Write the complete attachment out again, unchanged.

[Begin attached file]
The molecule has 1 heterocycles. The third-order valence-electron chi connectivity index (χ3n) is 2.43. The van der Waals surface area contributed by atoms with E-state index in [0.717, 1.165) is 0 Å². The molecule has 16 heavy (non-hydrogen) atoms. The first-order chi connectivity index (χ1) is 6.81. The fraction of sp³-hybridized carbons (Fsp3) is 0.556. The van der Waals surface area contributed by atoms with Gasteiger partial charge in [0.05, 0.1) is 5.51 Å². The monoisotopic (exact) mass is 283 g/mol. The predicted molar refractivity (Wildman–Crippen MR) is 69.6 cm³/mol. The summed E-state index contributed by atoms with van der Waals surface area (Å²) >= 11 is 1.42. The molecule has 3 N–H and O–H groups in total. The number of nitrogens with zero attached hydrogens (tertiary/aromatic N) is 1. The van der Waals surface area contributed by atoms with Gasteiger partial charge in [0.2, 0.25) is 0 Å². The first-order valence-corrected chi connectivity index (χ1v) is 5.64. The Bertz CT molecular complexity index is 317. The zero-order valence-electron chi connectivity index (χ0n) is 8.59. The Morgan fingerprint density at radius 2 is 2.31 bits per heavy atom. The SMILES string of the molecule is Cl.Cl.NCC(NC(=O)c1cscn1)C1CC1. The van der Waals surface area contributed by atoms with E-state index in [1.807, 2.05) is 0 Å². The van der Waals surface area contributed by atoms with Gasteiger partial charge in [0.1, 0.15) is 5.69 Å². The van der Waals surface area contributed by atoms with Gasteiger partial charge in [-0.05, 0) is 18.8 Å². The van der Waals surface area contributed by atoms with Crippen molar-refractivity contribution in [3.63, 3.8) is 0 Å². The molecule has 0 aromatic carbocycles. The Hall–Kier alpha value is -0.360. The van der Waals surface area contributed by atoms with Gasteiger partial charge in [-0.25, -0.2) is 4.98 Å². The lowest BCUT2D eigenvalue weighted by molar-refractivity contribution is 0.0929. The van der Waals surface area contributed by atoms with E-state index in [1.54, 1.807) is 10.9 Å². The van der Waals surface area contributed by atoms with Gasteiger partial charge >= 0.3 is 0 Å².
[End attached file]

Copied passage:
The molecule has 1 heterocycles. The third-order valence-electron chi connectivity index (χ3n) is 2.43. The van der Waals surface area contributed by atoms with E-state index in [0.717, 1.165) is 0 Å². The molecule has 16 heavy (non-hydrogen) atoms. The first-order chi connectivity index (χ1) is 6.81. The fraction of sp³-hybridized carbons (Fsp3) is 0.556. The van der Waals surface area contributed by atoms with Gasteiger partial charge in [0.05, 0.1) is 5.51 Å². The monoisotopic (exact) mass is 283 g/mol. The predicted molar refractivity (Wildman–Crippen MR) is 69.6 cm³/mol. The summed E-state index contributed by atoms with van der Waals surface area (Å²) >= 11 is 1.42. The molecule has 3 N–H and O–H groups in total. The number of nitrogens with zero attached hydrogens (tertiary/aromatic N) is 1. The van der Waals surface area contributed by atoms with Gasteiger partial charge in [0.2, 0.25) is 0 Å². The first-order valence-corrected chi connectivity index (χ1v) is 5.64. The Bertz CT molecular complexity index is 317. The zero-order valence-electron chi connectivity index (χ0n) is 8.59. The Morgan fingerprint density at radius 2 is 2.31 bits per heavy atom. The SMILES string of the molecule is Cl.Cl.NCC(NC(=O)c1cscn1)C1CC1. The van der Waals surface area contributed by atoms with E-state index in [1.807, 2.05) is 0 Å². The van der Waals surface area contributed by atoms with Gasteiger partial charge in [0.1, 0.15) is 5.69 Å². The van der Waals surface area contributed by atoms with Gasteiger partial charge in [-0.05, 0) is 18.8 Å². The van der Waals surface area contributed by atoms with Crippen molar-refractivity contribution in [3.63, 3.8) is 0 Å². The molecule has 0 aromatic carbocycles. The Hall–Kier alpha value is -0.360. The van der Waals surface area contributed by atoms with Gasteiger partial charge in [-0.25, -0.2) is 4.98 Å². The lowest BCUT2D eigenvalue weighted by molar-refractivity contribution is 0.0929. The van der Waals surface area contributed by atoms with E-state index in [1.54, 1.807) is 10.9 Å². The van der Waals surface area contributed by atoms with Gasteiger partial charge >= 0.3 is 0 Å².